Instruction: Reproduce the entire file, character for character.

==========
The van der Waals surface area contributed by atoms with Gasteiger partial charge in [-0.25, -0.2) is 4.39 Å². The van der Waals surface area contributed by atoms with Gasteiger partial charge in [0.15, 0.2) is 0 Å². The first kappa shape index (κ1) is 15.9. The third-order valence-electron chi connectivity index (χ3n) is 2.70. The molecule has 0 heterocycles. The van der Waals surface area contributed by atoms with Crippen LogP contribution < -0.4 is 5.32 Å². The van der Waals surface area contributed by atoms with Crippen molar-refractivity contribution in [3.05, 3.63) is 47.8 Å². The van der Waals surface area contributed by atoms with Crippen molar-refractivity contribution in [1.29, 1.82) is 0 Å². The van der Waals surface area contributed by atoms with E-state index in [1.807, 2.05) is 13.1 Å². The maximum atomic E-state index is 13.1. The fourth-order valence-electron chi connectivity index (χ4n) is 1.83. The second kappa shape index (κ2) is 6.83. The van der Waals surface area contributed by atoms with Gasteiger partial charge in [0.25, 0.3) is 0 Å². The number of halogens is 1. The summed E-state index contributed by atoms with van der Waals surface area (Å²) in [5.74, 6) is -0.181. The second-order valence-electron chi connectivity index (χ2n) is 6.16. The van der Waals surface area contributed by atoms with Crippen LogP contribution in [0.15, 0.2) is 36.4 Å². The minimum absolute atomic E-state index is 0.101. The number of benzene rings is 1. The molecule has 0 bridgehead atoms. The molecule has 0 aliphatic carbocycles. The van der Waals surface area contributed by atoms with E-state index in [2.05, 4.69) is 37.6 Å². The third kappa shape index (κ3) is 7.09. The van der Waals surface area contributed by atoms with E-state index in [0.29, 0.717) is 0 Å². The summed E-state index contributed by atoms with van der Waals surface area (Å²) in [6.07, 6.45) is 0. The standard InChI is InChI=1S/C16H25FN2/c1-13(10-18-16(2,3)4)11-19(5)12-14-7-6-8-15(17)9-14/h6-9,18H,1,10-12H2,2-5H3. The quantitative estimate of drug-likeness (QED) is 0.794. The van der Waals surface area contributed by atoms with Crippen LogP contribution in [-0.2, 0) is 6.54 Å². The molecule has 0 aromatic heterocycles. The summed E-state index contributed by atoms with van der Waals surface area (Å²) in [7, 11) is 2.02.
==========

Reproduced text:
The van der Waals surface area contributed by atoms with Gasteiger partial charge in [-0.25, -0.2) is 4.39 Å². The van der Waals surface area contributed by atoms with Gasteiger partial charge in [0.15, 0.2) is 0 Å². The first kappa shape index (κ1) is 15.9. The third-order valence-electron chi connectivity index (χ3n) is 2.70. The molecule has 0 heterocycles. The van der Waals surface area contributed by atoms with Crippen LogP contribution < -0.4 is 5.32 Å². The van der Waals surface area contributed by atoms with Crippen molar-refractivity contribution in [3.05, 3.63) is 47.8 Å². The van der Waals surface area contributed by atoms with Crippen molar-refractivity contribution in [1.29, 1.82) is 0 Å². The van der Waals surface area contributed by atoms with E-state index in [1.807, 2.05) is 13.1 Å². The maximum atomic E-state index is 13.1. The fourth-order valence-electron chi connectivity index (χ4n) is 1.83. The second kappa shape index (κ2) is 6.83. The van der Waals surface area contributed by atoms with Gasteiger partial charge in [0.25, 0.3) is 0 Å². The number of halogens is 1. The summed E-state index contributed by atoms with van der Waals surface area (Å²) in [5.74, 6) is -0.181. The second-order valence-electron chi connectivity index (χ2n) is 6.16. The van der Waals surface area contributed by atoms with Crippen LogP contribution in [0.15, 0.2) is 36.4 Å². The minimum absolute atomic E-state index is 0.101. The number of benzene rings is 1. The molecule has 0 bridgehead atoms. The molecule has 0 aliphatic carbocycles. The van der Waals surface area contributed by atoms with E-state index in [2.05, 4.69) is 37.6 Å². The third kappa shape index (κ3) is 7.09. The van der Waals surface area contributed by atoms with E-state index in [0.29, 0.717) is 0 Å². The summed E-state index contributed by atoms with van der Waals surface area (Å²) in [6.07, 6.45) is 0. The standard InChI is InChI=1S/C16H25FN2/c1-13(10-18-16(2,3)4)11-19(5)12-14-7-6-8-15(17)9-14/h6-9,18H,1,10-12H2,2-5H3. The quantitative estimate of drug-likeness (QED) is 0.794. The van der Waals surface area contributed by atoms with Crippen LogP contribution in [-0.2, 0) is 6.54 Å². The molecule has 0 aromatic heterocycles. The summed E-state index contributed by atoms with van der Waals surface area (Å²) in [7, 11) is 2.02.